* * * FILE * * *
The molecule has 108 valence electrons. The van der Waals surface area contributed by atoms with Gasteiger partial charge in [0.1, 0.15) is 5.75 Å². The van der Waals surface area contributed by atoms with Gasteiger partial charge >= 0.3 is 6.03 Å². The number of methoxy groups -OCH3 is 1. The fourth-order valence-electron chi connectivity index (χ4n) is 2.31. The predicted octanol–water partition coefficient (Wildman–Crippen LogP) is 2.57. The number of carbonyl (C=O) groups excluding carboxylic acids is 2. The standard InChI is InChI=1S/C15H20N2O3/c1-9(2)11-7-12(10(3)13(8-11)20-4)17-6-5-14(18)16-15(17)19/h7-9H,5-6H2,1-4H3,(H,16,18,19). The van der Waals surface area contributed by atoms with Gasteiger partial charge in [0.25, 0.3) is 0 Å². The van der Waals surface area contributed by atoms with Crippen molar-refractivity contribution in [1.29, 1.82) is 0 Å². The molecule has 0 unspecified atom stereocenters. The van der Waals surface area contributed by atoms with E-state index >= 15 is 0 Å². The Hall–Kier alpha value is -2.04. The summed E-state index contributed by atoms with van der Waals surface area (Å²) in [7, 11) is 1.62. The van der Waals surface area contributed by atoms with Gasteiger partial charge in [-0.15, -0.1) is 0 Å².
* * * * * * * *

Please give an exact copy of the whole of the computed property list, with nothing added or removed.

The molecule has 108 valence electrons. The van der Waals surface area contributed by atoms with Gasteiger partial charge in [0.1, 0.15) is 5.75 Å². The van der Waals surface area contributed by atoms with Gasteiger partial charge >= 0.3 is 6.03 Å². The number of methoxy groups -OCH3 is 1. The fourth-order valence-electron chi connectivity index (χ4n) is 2.31. The predicted octanol–water partition coefficient (Wildman–Crippen LogP) is 2.57. The number of carbonyl (C=O) groups excluding carboxylic acids is 2. The standard InChI is InChI=1S/C15H20N2O3/c1-9(2)11-7-12(10(3)13(8-11)20-4)17-6-5-14(18)16-15(17)19/h7-9H,5-6H2,1-4H3,(H,16,18,19). The van der Waals surface area contributed by atoms with Gasteiger partial charge in [0.25, 0.3) is 0 Å². The van der Waals surface area contributed by atoms with Crippen molar-refractivity contribution in [1.29, 1.82) is 0 Å². The molecule has 0 unspecified atom stereocenters. The van der Waals surface area contributed by atoms with E-state index >= 15 is 0 Å². The Hall–Kier alpha value is -2.04. The summed E-state index contributed by atoms with van der Waals surface area (Å²) in [7, 11) is 1.62. The van der Waals surface area contributed by atoms with Gasteiger partial charge in [-0.15, -0.1) is 0 Å².